Lead singers in bands often seem like the face of the group. They’re sometimes the most popular and most recognizable. But that doesn’t mean they are indispensable. Sometimes, when they get too popular, they start to believe themselves to be bigger than the group and seek to continue their career elsewhere. They often go solo, leaving a space in the group that the band can either fill or go solo themselves. But some bands have not just thrived after the departure of their lead singers; they’ve achieved even greater fame. Here are eleven of them.
Some say Genesis was already headed to stardom before Peter Gabriel left. They had a huge following, and many of their songs, like “The Lamb Lies Down on Broadway,” were mega hits. But Genesis couldn’t have grown to international fame had Gabriel not left. The ideologies of both the singer and group were no longer in sync, so parting ways almost seemed inevitable. After the separation, the band built their vocals around Phil Collins, ushering them into a new era of international fame. It took them a few years and several albums to get it right, but they eventually did.
For their first three studio albums, Journey’s vocals were handled mainly by keyboardist Gregg Rolie. Rolie had a good run, and his combination with guitarist Neal Schon was smooth. Songs like “Black Magic Woman” and “Evil Ways” marked Rolie as an exceptional singer. But their first trio of albums didn’t achieve much commercial success, so they searched for a full-time vocalist since Rolie was a keyboardist. Then came Steve Perry, who helped them transition into a more arena rock sound. When Gregg Rolie left in 1980, the band had already begun to make major waves.
Iron Maiden was already successful by lots of metrics. Long before star singer Bruce Dickinson took the mic, Paul Day had done a lot of work. After Day left, Paul D’anino stepped up to the lead role and stayed with them for three years before making way for the brilliant Bruce Dickinson. Dickinson revolutionized their sound and drew a much larger fanbase.
Guitarist Tommy Shaw and singer Dennis DeYoung could hardly agree on matters concerning the band. While DeYoung favored soft songs, Shaw was into harder stuff. The ideological clash caused the band to split at one point, but they returned for a huge tour that sold out. DeYoung was eventually dropped at some point, and the band carried on very comfortably without him.
After Foreigner’s lead singer Lou Gramm fell sick and had a brain tumor removed, he just wasn’t the same vocalist anymore. He gained a lot of weight, and his voice had changed. He left in 2003, allowing another singer to join the band. Kelly Hansen didn’t have Gramm’s voice, but it was good enough that fans connected and danced along to it. In no time, they had accepted the newcomer and moved on like Gramm was never there in the first place.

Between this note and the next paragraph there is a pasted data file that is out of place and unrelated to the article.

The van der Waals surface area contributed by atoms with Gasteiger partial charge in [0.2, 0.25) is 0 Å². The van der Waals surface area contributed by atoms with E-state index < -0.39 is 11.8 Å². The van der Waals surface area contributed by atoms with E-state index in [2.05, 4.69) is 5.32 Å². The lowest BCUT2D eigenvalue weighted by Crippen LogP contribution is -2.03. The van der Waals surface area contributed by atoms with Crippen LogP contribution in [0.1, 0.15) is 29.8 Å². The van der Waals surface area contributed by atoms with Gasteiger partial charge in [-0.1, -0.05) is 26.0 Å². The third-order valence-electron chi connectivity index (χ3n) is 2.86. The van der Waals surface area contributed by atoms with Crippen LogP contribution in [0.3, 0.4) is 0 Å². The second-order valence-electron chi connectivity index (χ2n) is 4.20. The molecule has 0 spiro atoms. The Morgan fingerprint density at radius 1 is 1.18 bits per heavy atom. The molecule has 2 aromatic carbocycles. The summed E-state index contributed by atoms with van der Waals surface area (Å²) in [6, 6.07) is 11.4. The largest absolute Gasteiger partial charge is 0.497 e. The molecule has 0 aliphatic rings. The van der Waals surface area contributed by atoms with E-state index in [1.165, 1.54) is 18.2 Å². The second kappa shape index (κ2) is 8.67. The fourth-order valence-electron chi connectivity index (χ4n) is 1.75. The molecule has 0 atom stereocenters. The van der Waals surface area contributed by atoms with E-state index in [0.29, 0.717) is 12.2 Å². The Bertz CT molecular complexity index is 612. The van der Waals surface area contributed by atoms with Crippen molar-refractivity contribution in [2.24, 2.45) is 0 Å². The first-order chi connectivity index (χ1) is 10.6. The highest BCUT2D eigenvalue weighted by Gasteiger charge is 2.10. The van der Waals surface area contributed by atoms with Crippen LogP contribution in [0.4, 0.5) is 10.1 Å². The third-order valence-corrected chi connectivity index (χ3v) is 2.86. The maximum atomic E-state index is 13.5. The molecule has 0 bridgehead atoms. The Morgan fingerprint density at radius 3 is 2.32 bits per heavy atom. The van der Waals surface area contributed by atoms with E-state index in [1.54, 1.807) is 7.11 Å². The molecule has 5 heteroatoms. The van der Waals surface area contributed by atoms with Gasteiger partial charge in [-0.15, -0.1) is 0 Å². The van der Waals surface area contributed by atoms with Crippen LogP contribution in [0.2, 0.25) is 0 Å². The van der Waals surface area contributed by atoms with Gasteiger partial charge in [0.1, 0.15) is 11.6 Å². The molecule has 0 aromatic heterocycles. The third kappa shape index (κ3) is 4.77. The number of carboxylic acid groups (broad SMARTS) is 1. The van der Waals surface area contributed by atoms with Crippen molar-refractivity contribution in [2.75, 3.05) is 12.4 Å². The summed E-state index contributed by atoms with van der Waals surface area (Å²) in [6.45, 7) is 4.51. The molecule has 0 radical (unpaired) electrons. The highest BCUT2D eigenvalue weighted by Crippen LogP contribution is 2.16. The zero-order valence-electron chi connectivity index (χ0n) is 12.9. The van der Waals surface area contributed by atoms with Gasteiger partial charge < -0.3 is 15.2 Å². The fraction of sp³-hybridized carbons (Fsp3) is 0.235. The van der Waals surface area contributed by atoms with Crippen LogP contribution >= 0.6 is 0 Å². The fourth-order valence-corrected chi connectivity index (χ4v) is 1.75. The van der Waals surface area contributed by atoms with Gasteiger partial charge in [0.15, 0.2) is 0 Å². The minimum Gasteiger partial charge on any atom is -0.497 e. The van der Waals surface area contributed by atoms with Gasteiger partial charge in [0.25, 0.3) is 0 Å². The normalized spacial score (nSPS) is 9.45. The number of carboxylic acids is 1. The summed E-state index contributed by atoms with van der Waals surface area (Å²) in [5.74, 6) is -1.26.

Philip Anselmo may be the most recognizable talent and voice in the Pantera band, but he didn’t join the group till they were well into their career. Terry Glaze had been the one behind the mic all the while. But Anselmo brought a certain flourish that was different. His appearance on the 1988 album Metal Magic propelled the team to much success, making them one of the most successful rock and metal bands of the 1990s.
Bon Scott took over from Dave Evans as the lead vocalist for AC/DC and achieved resounding success with them. Most of their songs with him, including 1979’s “Highway to Hell,” were all hits. Unfortunately, Scott died in 1980, leaving a gap in the band. They promptly recruited Brian Johnson, who helped them do vocals on the mega-hit “Back in Black” later in 1980.
It was almost impossible to imagine someone else leading the lines for the iconic group Cannibal Corpse. Their lead vocalist, Chris Barnes, was a looming presence in the ’80s. But when George Fischer took over from him in 1995, he brought his style and infused it with the band, creating equally sonically powerful tracks.
Faith No More
Chuck Mosley was the original lead singer for the newly reformed band Faith No More, but he didn’t last more than a few tracks because he didn’t get along with many of his team members. He left in 1988, opening the door for Mike Patton to take his place. From then on, their songs gained considerable success on radio and TV, and Mike led the group for a long time until they broke up in 1998.
When lead singer Johan Livia left the band in late 2000 after doing Arch Enemy’s first three studio albums, a woman came on the team to replace him. The German singer Angela Gossow helped the band reach number 87 on the Billboard 200.
Paul Baloff was one of the more recognizable faces in Exodus, even though the band had undergone several reforms and had several vocalists. He was behind the mic on their 1985 debut, Bonded by Blood. Eventually, he too gave way to Steve Souza, who lasted the longest with the band and helped them achieve commercial success, including a spot on the Billboard 200. Source: Quora.
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